North Pacific Animations: Jetstream - Surface Pressure/Wind - Sea Height - Surf Height
California Nearshore Forecast
On Sunday (7/13) a slack wind pattern and glassy conditions were in control of the California coast. No substantial change is forecast until Wednesday (7/16) when high pressure starts pushing into the Gulf of Alaska and north winds start building over Cape Mendocino to 25 kts and building down the coast bring north winds and chop even wrapping into Santa Barbara. This same pattern to hold into Friday AM (7/18) though Southern CA to be spared from the bulk of it. Later Friday there's some indications the fetch will start pulling away from the Central CA coast offering slightly decreased local winds though 25-30 kts winds still forecast off Cape Mendo, then fully moving off the coast Saturday with and eddy flow back in control. By Sunday the gradient is to die with calm winds in control of the entire CA coast.
Tropical Storm Elida has formed and is currently 270 nmiles southeast of Manzanillo Mexico with sustained winds 55 kts. The official track has her tracking almost due west building to hurricane strength this evening and peaking Monday AM at 70 kts, then continuing west and passing just south of the island of Socorro and Clarion (well south of Cabo) on Tues/Wed (7/16) respectively with winds slowly fading, declining to tropical storm strength and slowly fading out past that. Due to the westerly track, no swell generation potential is suggested for California, though Cabo should do well.
Interesting, but the GFS model has another system forming right behind on a similar course also following that westerly track but holding together pretty well maybe drifting more to the north by next weekend. Something to watch for.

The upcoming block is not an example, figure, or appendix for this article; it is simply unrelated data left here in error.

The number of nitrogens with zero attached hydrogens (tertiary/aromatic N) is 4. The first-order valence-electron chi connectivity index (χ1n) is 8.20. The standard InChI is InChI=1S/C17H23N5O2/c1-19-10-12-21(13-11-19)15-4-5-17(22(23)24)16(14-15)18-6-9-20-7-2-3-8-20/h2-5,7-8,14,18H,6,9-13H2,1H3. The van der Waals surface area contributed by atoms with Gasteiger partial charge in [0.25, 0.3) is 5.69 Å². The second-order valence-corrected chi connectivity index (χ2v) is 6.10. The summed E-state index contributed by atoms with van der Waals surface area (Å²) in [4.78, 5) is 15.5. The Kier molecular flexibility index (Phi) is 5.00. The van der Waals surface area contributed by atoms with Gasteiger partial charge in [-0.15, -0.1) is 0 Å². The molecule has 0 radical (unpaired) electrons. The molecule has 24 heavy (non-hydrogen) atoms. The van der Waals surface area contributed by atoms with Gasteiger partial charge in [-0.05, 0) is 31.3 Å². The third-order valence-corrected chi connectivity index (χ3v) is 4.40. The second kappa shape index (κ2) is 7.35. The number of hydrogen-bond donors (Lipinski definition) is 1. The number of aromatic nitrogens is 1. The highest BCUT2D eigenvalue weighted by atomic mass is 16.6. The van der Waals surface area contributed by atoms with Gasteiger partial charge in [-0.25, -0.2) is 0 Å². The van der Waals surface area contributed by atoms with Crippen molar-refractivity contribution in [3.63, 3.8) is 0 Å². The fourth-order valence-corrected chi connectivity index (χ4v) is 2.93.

On Sunday (7/13) a split jetstream pattern remained in-control of the western South Pacific with a slight hint of a trough in the southern branch there, though winds were only in the 100 kt range. In the east a large trough was pushing the southern branch of the jet north merging it with the northern branch with 100 kt winds pushing up it's western flank and up to 160 kts in it's apex near 35S 110W, mostly outside the California swell window. Over the next 72 hours that trough in the east is to track even further east and out of the picture for all but South and Central America. The almost-trough in the west is to try and hold getting some reinforcements on Wednesday with 140 kt winds pushing pretty well to the north but washing out 24 hours later. In all no real support for surface level gael development suggested. Beyond 72 hrs a ridge is to build in the east and crash into Antarctica (late Wed 7/16) shutting things down there, while the flat flow in the west is to hold till late Saturday (7/19) when a big ridge builds under New Zealand shutting things down there as well. No clear support for surface level gale or better development.